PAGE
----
Film #177 – Robin Hood (1973)

Robin Hood is considered by many to be a weak point in the Disney Animated Feature canon, but I’ve always had a bit of a soft spot for it. Watching it again after all these years I can agree that it doesn’t measure up, but not, perhaps, for the same reasons others feel that it doesn’t.

For one thing, I really like the casting. Brian Bedford and Monica Evans give good readings as Robin and Marian, which is essential. Many have a problem with Phil Harris playing Little John, as he is basically just Baloo the Bear all over again. I do not have such qualms. Baloo is a great character and essentially re-using him here is a masterstroke. There’s a lot of that sort of shorthand when it comes to the characters in Robin Hood. While it may lack in originality, I think it helps make them instantly recognizable and appealing.

Another area that comes under scrutiny is the use of a folksy score that some feel keeps the film from being exciting. I think it gives it a wonderful rural feel that is necessary if you are going to get an audience’s sympathy on the side of an outlaw.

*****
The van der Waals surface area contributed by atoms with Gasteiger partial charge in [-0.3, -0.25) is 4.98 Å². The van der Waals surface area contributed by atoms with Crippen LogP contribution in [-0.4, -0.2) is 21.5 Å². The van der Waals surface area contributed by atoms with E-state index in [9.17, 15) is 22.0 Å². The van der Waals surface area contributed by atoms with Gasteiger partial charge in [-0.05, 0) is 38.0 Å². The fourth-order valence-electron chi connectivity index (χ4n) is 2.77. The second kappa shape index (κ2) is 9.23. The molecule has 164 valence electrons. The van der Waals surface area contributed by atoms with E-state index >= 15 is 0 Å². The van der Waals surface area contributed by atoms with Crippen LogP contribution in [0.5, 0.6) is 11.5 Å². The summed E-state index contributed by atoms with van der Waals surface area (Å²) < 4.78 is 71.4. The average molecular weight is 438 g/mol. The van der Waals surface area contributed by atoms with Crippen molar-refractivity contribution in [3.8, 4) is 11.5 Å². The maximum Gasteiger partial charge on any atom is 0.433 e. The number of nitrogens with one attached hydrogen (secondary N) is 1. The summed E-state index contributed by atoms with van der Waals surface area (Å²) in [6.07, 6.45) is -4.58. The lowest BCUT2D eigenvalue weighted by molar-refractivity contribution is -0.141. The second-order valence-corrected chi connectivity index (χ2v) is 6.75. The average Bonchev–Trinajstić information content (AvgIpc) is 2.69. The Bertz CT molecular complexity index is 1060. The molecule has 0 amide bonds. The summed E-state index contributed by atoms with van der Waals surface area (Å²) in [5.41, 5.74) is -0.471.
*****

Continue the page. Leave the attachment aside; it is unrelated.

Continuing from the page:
And that’s where the film falls down for me nowadays. Maybe it’s just a change in attitude as I grow older, but I find the activities celebrated in the Robin Hood stories to be difficult to justify. True, taxation was harsh and the poor had a bad lot (particularly in this version), but do we really want to teach children that it’s ever okay to steal what doesn’t belong to them? What happened to “two wrongs don’t make a right” or “render unto Caesar that which is Caesar’s”?

Complicating this issue for me is the knowledge that the “evil” Prince John eventually becomes King John anyway, following Richard’s death. I’ve always been amused by the big celebrations at the end of most Robin Hood movies showing everyone cheering the return, when he’s only going to die and leave them to John in the end. Perhaps I just take that aspect too seriously, but I can’t help it. It hurts my viewing of the film.

Still, Robin Hood gets a bum rap. Sure, it’s not the best of even the output from the “dark ages”, but it’s still entertaining. The action is solid, the songs fun and the cast infuses their characters with life. Could it have been done better? Without a doubt. But it’s still good fun.

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